of cheating, and we had to deal with it. The way
most people cheated is stupid. They would give
it a highest possible rating, lowest possible cost.
And then they would use the same words like,
“best meal I ever ate” or “terrific, wonderful.” If
you looked at them or had editors look at them,
you would know which ones were out of whack
and eliminate them. Later on, we had a variety
of ways of checking by computer.
ZAGAT MOVES TO
DIGITAL AND TAKES ON
As readers migrate online, Zagat launches a
website, and in February 2000 secures $31 million (for a 25% ownership stake) from General
Atlantic Partners, Kleiner Perkins Caufield &
Byers, Allen and Company, and others—just two
months before the dotcom bubble bursts. The
company, now valued at $125 million, reportedly employs 75 staffers, rolls out a nightlife
guide helmed by one of the couple’s sons, Ted
(who becomes president before leaving in 2007),
invests in Open Table and another now-defunct
online reservation service called Foodline, and
strikes deals with companies to display its content. Tim and Nina also hire the company’s first
outside CEO, Amy McIntosh, a former senior
manager at Verizon who leaves after less than
a year and a half, putting the couple back in
charge of the company.
Myhrvold: Unfortunately, one of the things the
Zagats had going against them is that their company was based in this hick backwater town that
didn’t understand technology called New York
City. New York City has never been strong in tech.
Nina: We launched our first site in May of 1999.
But prior to that, we had been leasing content to
tons of companies [including American Express,
AOL, CompuServe, Pathfinder, and Prodigy]. We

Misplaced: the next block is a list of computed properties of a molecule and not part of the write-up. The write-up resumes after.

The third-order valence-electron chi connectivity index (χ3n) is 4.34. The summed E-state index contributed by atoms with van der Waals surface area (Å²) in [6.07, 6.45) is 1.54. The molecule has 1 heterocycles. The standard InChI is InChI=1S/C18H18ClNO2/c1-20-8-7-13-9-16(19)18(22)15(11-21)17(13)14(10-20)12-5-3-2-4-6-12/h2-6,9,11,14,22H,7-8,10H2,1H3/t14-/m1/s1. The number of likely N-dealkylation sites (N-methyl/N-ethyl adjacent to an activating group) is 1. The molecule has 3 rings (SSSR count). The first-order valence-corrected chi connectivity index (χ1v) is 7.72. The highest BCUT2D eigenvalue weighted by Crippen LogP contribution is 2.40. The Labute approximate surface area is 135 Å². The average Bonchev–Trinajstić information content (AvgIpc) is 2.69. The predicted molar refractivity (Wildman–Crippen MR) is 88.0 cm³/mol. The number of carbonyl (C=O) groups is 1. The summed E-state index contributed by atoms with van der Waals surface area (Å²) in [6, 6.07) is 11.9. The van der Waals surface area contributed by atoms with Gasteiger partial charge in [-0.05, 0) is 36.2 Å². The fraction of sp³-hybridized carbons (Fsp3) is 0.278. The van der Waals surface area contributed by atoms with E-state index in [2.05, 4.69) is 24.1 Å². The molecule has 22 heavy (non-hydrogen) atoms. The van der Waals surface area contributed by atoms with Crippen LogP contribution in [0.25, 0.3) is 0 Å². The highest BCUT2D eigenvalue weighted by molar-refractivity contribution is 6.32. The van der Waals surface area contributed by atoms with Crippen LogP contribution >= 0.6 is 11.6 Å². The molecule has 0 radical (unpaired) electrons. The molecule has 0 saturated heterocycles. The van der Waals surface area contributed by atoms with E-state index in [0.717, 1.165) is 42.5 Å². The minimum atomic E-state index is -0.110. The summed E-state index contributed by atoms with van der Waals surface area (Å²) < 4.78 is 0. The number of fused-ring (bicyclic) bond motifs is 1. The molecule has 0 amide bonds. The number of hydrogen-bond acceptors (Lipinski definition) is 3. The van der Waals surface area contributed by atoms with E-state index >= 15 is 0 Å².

decided that our business model should be consistent in that we were paid-for books, [so] we
should charge for our content online.
Tim: People were [initially] paying $3 a month or
$25 a year [for a web subscription]. I think at one
point it was close to half-a-million people. The
ability to do voting online saved us something
like $10 per surveyor.
Nina: People kept telling us that this was the most
incredible time, that everybody wanted to invest
in companies like ours, and [wondered] why we
weren’t looking into [outside investment] at all.
Doug Mackenzie, partner emeritus, Kleiner Perkins; founder and partner, Radar Partners: They
were the first that I’m aware of—or certainly one
of the first—user-generated content companies.
They had a strong following, obviously, with the
consumers but also with the reviewers.
Tim: We just said we wanted to continue to do
what we’re doing and expand.
Myhrvold: I actually spent a lot of time strat-egizing with them [about] who they would take
money from, what they would do. Ultimately,
they took the $31 million from a bunch of venture
capitalists, and I put in some money.
Tim: We were lucky because we hit it at the top of
the boom. We probably would never have gotten
the same deal six months later.
Myhrvold: I also do research on dinosaurs.
[This] was a mass-extinction event for internet
Nicholas Negroponte, cofounder, MIT Media
Lab; investor, Zagat: Timing could not have
been worse for investors, but excellent for Tim
WEB 2.0 RISES,
SPAWNING BLOGS, YELP,
AND PLENTY OF OTHER
As it generates new guides, for golf courses
and movies, Zagat maintains its paywall, even
as rivals offer reviews for free based on an
ad-supported business model. Tim and Nina